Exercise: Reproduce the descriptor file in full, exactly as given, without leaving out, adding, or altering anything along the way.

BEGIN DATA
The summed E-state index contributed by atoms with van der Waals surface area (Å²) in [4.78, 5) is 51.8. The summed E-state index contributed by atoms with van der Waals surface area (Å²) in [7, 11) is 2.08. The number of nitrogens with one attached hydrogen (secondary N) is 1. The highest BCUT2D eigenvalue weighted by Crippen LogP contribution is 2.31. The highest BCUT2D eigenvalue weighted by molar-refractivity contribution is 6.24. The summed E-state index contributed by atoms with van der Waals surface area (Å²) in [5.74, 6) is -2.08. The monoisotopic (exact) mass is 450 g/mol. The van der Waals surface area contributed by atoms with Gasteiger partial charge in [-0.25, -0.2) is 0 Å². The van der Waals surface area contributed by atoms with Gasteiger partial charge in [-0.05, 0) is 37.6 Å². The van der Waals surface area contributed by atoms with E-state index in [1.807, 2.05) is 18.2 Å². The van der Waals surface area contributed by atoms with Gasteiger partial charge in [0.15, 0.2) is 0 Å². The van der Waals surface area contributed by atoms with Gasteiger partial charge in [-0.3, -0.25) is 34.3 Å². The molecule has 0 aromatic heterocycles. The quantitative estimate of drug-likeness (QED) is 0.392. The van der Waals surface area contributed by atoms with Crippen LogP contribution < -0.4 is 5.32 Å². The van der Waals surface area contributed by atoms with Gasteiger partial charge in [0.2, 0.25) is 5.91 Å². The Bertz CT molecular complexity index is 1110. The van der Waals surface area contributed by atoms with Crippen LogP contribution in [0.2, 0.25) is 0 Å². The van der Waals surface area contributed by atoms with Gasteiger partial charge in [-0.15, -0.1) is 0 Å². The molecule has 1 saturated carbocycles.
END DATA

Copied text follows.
The summed E-state index contributed by atoms with van der Waals surface area (Å²) in [4.78, 5) is 51.8. The summed E-state index contributed by atoms with van der Waals surface area (Å²) in [7, 11) is 2.08. The number of nitrogens with one attached hydrogen (secondary N) is 1. The highest BCUT2D eigenvalue weighted by Crippen LogP contribution is 2.31. The highest BCUT2D eigenvalue weighted by molar-refractivity contribution is 6.24. The summed E-state index contributed by atoms with van der Waals surface area (Å²) in [5.74, 6) is -2.08. The monoisotopic (exact) mass is 450 g/mol. The van der Waals surface area contributed by atoms with Gasteiger partial charge in [-0.25, -0.2) is 0 Å². The van der Waals surface area contributed by atoms with Gasteiger partial charge in [-0.05, 0) is 37.6 Å². The van der Waals surface area contributed by atoms with E-state index in [1.807, 2.05) is 18.2 Å². The van der Waals surface area contributed by atoms with Gasteiger partial charge in [0.15, 0.2) is 0 Å². The van der Waals surface area contributed by atoms with Gasteiger partial charge in [-0.3, -0.25) is 34.3 Å². The molecule has 0 aromatic heterocycles. The quantitative estimate of drug-likeness (QED) is 0.392. The van der Waals surface area contributed by atoms with Crippen LogP contribution < -0.4 is 5.32 Å². The van der Waals surface area contributed by atoms with Gasteiger partial charge in [0.2, 0.25) is 5.91 Å². The Bertz CT molecular complexity index is 1110. The van der Waals surface area contributed by atoms with Crippen LogP contribution in [0.2, 0.25) is 0 Å². The van der Waals surface area contributed by atoms with Gasteiger partial charge in [-0.15, -0.1) is 0 Å². The molecule has 1 saturated carbocycles.